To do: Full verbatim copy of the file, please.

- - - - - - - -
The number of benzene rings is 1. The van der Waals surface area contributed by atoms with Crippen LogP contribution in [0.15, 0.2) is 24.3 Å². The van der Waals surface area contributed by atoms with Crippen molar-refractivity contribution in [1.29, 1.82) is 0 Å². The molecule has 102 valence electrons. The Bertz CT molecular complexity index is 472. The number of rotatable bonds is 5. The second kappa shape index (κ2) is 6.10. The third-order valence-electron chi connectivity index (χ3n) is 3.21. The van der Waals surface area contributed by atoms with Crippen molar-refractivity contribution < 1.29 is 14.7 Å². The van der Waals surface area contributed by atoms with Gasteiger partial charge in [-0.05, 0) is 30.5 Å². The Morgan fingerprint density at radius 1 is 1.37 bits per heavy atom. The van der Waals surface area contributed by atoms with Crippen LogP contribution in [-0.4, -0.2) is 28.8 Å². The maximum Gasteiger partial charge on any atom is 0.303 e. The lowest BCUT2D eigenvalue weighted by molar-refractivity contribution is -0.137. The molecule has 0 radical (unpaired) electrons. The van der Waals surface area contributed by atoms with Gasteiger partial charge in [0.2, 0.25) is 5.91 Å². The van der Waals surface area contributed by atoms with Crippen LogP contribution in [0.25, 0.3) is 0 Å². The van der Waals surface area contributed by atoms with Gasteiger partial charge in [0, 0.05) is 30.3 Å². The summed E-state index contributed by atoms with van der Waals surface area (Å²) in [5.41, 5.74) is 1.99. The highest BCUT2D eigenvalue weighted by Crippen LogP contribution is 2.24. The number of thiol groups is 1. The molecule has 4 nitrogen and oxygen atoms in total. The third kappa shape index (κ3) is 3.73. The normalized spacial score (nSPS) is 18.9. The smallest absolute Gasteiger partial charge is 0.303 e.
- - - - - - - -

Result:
The number of benzene rings is 1. The van der Waals surface area contributed by atoms with Crippen LogP contribution in [0.15, 0.2) is 24.3 Å². The van der Waals surface area contributed by atoms with Crippen molar-refractivity contribution in [1.29, 1.82) is 0 Å². The molecule has 102 valence electrons. The Bertz CT molecular complexity index is 472. The number of rotatable bonds is 5. The second kappa shape index (κ2) is 6.10. The third-order valence-electron chi connectivity index (χ3n) is 3.21. The van der Waals surface area contributed by atoms with Crippen molar-refractivity contribution < 1.29 is 14.7 Å². The van der Waals surface area contributed by atoms with Gasteiger partial charge in [-0.05, 0) is 30.5 Å². The Morgan fingerprint density at radius 1 is 1.37 bits per heavy atom. The van der Waals surface area contributed by atoms with Crippen LogP contribution in [-0.4, -0.2) is 28.8 Å². The maximum Gasteiger partial charge on any atom is 0.303 e. The lowest BCUT2D eigenvalue weighted by molar-refractivity contribution is -0.137. The molecule has 0 radical (unpaired) electrons. The van der Waals surface area contributed by atoms with Gasteiger partial charge in [0.2, 0.25) is 5.91 Å². The van der Waals surface area contributed by atoms with Crippen LogP contribution in [0.25, 0.3) is 0 Å². The van der Waals surface area contributed by atoms with Gasteiger partial charge in [0, 0.05) is 30.3 Å². The summed E-state index contributed by atoms with van der Waals surface area (Å²) in [5.41, 5.74) is 1.99. The highest BCUT2D eigenvalue weighted by Crippen LogP contribution is 2.24. The number of thiol groups is 1. The molecule has 4 nitrogen and oxygen atoms in total. The third kappa shape index (κ3) is 3.73. The normalized spacial score (nSPS) is 18.9. The smallest absolute Gasteiger partial charge is 0.303 e.